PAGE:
The module both explores translation as a method of allowing messages to travel across languages and cultures and as well as offers a critical overview of the evolution of the field of translation studies as a discipline (global and cultural capabilities). Whilst non-language specific (i.e. can be taken by students who have been learning any foreign language and have basic or advanced translation skills), it is suitable for undergraduate students who want to pursue a career in translation or who generally have an active interest in precision-oriented communication in various cultural contexts (employability; global and cultural capabilities).

As such, it allows students to demonstrate awareness of and respect for different models of translation developed in different parts of the world and focusing in different fields of specialization (global and cultural capabilities); it helps them develop confidence in solving translation problems and learning from their own translation performance and experiences (resilience and resourcefulness); it introduces students to the grander narratives of ethical pitfalls in translation activity, including the sustainability of individual views and cultures (sustainability); it helps them develop as critical, creative thinkers and effective communicators who excel in applying evidence-based, varied solutions to translation problems and justifying those to others (sustainability; digital capabilities); it presents them with opportunities to demonstrate digitally informed solutions to translation problems concerning various units of translation, from the smaller (terms, individual words) to the more complex (specialized texts and multimodal documents) (sustainability).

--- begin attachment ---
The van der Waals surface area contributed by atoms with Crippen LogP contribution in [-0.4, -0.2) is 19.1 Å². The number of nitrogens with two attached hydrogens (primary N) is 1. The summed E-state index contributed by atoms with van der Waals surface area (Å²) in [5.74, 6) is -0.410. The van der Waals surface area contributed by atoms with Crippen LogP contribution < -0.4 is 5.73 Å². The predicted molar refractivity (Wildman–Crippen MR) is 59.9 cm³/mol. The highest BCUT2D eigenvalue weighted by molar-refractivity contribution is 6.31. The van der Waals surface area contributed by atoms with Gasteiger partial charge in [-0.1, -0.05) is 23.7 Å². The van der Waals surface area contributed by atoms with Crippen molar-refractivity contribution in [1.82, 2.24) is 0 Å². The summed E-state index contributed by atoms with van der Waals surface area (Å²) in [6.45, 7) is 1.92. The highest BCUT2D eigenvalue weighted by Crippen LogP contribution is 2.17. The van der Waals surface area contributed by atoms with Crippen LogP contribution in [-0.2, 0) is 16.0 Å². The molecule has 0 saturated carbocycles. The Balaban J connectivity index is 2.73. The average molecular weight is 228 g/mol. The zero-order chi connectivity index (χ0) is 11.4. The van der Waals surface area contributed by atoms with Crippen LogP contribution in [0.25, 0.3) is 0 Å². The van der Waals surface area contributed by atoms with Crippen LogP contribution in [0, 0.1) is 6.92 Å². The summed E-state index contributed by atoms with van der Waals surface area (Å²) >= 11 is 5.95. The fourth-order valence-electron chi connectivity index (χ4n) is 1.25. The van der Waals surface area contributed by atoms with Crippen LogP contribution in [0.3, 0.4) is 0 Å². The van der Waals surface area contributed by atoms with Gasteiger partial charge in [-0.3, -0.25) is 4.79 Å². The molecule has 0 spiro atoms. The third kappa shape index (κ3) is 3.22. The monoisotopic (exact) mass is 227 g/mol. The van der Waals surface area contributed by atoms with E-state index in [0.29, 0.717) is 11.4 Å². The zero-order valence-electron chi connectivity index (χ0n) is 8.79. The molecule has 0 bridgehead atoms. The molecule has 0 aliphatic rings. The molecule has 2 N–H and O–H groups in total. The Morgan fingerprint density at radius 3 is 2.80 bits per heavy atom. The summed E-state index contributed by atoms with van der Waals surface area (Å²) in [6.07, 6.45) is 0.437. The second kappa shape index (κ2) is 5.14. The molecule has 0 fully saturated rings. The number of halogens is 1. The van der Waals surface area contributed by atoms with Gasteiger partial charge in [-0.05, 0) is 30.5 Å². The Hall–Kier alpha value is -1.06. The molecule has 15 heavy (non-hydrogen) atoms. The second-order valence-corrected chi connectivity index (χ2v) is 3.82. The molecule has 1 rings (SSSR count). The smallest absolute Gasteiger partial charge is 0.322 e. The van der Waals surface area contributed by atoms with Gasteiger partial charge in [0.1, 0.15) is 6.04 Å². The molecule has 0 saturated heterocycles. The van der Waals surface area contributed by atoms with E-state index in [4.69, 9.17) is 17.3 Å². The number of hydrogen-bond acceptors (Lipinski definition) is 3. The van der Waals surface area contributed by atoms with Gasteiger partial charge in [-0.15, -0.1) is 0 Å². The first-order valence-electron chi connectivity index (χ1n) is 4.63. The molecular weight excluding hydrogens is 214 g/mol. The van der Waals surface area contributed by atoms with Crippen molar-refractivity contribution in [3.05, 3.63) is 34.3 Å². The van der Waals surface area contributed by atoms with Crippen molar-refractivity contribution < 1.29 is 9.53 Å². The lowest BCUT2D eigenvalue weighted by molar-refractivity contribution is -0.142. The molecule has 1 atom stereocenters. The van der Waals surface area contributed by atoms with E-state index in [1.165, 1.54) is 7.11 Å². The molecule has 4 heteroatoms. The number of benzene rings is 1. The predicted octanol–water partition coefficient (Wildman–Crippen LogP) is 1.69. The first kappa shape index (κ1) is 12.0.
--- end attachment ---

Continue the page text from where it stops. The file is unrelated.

Programmes this module appears in

Programme Semester Classification Qualifying conditions
English Literature and Spanish BA (Hons) 1 Optional A weighted aggregate mark of 40% is required to pass the module
English Literature and French BA (Hons) 1 Optional A weighted aggregate mark of 40% is required to pass the module
Modern Languages (French and Spanish) BA (Hons) 1 Optional A weighted aggregate mark of 40% is required to pass the module
Modern Languages (French with German) BA (Hons) 1 Optional A weighted aggregate mark of 40% is required to pass the module
Modern Languages (Spanish with German) BA (Hons) 1 Optional A weighted aggregate mark of 40% is required to pass the module

Please note that the information detailed within this record is accurate at the time of publishing and may be subject to change. This record contains information for the most up to date version of the programme / module for the 2023/4 academic year.